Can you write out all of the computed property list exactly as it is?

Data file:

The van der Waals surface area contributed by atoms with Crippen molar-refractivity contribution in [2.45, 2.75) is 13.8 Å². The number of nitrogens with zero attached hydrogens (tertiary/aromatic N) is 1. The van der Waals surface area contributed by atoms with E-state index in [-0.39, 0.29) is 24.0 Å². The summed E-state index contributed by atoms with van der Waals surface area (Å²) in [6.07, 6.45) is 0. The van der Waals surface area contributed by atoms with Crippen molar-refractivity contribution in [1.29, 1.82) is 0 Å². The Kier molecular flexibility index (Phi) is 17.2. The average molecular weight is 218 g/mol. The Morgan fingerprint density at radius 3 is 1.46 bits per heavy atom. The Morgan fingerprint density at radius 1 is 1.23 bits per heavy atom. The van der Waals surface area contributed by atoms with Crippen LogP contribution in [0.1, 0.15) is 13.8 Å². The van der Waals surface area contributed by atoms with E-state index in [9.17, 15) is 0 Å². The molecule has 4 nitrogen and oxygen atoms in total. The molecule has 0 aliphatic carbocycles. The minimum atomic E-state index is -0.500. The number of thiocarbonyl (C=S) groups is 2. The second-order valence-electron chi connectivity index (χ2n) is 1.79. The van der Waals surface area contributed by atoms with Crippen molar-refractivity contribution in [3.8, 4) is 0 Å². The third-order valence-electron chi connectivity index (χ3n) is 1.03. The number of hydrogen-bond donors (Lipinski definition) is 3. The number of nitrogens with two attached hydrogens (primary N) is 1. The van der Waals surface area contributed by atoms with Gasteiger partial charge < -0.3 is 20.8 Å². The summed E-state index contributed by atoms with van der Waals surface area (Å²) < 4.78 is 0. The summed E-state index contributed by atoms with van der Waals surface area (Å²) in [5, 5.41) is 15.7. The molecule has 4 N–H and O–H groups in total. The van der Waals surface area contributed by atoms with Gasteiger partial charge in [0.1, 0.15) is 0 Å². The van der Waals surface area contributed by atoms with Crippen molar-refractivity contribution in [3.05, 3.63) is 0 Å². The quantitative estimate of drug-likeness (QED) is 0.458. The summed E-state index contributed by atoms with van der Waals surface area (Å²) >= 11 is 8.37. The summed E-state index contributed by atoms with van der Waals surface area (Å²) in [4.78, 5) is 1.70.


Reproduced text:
The van der Waals surface area contributed by atoms with Crippen molar-refractivity contribution in [2.45, 2.75) is 13.8 Å². The number of nitrogens with zero attached hydrogens (tertiary/aromatic N) is 1. The van der Waals surface area contributed by atoms with E-state index in [-0.39, 0.29) is 24.0 Å². The summed E-state index contributed by atoms with van der Waals surface area (Å²) in [6.07, 6.45) is 0. The van der Waals surface area contributed by atoms with Crippen molar-refractivity contribution in [1.29, 1.82) is 0 Å². The Kier molecular flexibility index (Phi) is 17.2. The average molecular weight is 218 g/mol. The Morgan fingerprint density at radius 3 is 1.46 bits per heavy atom. The Morgan fingerprint density at radius 1 is 1.23 bits per heavy atom. The van der Waals surface area contributed by atoms with Crippen LogP contribution in [0.1, 0.15) is 13.8 Å². The van der Waals surface area contributed by atoms with E-state index in [9.17, 15) is 0 Å². The molecule has 4 nitrogen and oxygen atoms in total. The molecule has 0 aliphatic carbocycles. The minimum atomic E-state index is -0.500. The number of thiocarbonyl (C=S) groups is 2. The second-order valence-electron chi connectivity index (χ2n) is 1.79. The van der Waals surface area contributed by atoms with Crippen molar-refractivity contribution in [3.8, 4) is 0 Å². The third-order valence-electron chi connectivity index (χ3n) is 1.03. The number of hydrogen-bond donors (Lipinski definition) is 3. The number of nitrogens with two attached hydrogens (primary N) is 1. The van der Waals surface area contributed by atoms with Gasteiger partial charge < -0.3 is 20.8 Å². The summed E-state index contributed by atoms with van der Waals surface area (Å²) < 4.78 is 0. The summed E-state index contributed by atoms with van der Waals surface area (Å²) in [5, 5.41) is 15.7. The molecule has 4 N–H and O–H groups in total. The van der Waals surface area contributed by atoms with Gasteiger partial charge in [0.1, 0.15) is 0 Å². The van der Waals surface area contributed by atoms with Crippen molar-refractivity contribution in [3.05, 3.63) is 0 Å². The quantitative estimate of drug-likeness (QED) is 0.458. The summed E-state index contributed by atoms with van der Waals surface area (Å²) >= 11 is 8.37. The summed E-state index contributed by atoms with van der Waals surface area (Å²) in [4.78, 5) is 1.70.